Orographic influence on urban climate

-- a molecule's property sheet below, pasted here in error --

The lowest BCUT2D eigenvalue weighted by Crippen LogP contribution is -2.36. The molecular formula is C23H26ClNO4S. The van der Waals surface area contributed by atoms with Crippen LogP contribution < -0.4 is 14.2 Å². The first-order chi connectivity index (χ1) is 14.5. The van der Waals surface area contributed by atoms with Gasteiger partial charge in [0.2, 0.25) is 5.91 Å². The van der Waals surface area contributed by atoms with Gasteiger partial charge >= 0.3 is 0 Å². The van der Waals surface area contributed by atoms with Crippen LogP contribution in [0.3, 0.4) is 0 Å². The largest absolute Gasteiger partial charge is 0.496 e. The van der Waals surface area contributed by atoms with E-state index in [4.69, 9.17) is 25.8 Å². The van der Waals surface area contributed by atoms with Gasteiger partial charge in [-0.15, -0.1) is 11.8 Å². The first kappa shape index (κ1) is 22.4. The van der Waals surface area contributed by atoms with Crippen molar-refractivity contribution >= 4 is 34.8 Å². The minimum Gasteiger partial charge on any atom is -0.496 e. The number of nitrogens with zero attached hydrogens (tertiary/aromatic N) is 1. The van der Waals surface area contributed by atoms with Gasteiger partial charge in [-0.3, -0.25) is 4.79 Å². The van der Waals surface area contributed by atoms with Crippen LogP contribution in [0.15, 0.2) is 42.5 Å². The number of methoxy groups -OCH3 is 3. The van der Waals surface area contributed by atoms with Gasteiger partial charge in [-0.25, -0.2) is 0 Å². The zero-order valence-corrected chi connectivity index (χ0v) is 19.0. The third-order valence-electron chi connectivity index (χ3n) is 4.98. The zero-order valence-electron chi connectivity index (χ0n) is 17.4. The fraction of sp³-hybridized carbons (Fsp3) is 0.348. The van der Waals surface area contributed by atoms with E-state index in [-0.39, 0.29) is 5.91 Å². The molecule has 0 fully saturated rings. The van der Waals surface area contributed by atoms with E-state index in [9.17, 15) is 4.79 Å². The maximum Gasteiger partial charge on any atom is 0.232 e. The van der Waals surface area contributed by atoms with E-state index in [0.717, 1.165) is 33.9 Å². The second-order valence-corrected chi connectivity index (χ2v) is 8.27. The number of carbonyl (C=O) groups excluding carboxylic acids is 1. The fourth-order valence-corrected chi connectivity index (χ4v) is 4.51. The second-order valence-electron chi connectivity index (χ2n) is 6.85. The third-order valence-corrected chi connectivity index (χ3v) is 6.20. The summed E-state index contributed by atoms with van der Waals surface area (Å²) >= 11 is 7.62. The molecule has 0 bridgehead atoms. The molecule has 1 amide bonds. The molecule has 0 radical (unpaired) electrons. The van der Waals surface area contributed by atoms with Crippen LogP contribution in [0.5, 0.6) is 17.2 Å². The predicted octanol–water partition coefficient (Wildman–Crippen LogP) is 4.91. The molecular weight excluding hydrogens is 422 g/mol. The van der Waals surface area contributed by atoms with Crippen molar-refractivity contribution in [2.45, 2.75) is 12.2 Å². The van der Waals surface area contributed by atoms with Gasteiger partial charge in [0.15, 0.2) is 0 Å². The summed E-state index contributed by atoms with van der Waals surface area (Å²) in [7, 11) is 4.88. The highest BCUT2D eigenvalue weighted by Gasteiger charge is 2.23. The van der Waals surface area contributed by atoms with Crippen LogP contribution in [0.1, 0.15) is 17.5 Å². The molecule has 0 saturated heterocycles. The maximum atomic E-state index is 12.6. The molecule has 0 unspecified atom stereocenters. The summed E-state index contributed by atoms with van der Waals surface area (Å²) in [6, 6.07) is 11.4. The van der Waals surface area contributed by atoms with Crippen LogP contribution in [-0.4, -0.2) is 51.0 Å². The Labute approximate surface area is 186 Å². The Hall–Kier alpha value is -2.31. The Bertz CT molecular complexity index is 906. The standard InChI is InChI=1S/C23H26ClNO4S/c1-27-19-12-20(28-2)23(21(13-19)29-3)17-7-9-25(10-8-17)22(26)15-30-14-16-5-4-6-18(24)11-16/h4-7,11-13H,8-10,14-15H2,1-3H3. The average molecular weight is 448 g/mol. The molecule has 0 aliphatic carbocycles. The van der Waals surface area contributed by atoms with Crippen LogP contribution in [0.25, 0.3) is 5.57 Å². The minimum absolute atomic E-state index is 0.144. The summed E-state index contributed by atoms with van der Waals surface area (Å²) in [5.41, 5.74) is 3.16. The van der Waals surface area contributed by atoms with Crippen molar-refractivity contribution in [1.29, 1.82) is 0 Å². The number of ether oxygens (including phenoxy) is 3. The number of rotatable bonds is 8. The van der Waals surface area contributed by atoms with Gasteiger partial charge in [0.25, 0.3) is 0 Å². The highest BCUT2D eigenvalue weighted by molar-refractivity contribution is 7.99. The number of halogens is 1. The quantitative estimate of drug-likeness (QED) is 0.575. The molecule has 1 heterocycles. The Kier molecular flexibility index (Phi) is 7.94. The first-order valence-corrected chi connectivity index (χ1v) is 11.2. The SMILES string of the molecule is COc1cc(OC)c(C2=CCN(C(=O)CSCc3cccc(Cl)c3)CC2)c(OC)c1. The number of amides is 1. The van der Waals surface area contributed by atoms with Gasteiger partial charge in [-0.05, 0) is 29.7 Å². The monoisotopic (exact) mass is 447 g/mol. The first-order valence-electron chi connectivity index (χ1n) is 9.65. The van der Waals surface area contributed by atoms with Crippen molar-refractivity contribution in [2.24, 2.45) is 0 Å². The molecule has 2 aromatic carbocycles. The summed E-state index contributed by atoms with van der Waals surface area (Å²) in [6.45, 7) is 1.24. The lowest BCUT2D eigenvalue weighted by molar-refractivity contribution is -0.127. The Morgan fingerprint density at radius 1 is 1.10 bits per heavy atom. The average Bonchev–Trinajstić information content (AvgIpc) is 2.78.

Urban induced meteorological phenomena are normally restricted to time and length scales between a single roughness element or heat source (micro-scale β) and a large metropolitan area (meso-scale α). For this reason, orographically induced phenomena pertaining to these scales exert the most important influence upon the four relevant budgets (energy, water, air contaminants and momentum) of an urban air volume. A comparison of both orographically induced meteorological phenomena and urban budgets leads to four processes, or process groups, being important for the urban climate: Air deflection and channelling in broad valleys. Strong downslope winds on the leeside foothills of high mountain chains. Orographically induced precipitation in high slope areas and on mountain tops, and finally, the most important phenomena, the thermotopographic wind systems. These winds interact in a complex manner with the geostrophic wind and the various thermal and mechanical effects caused by the urban land surface.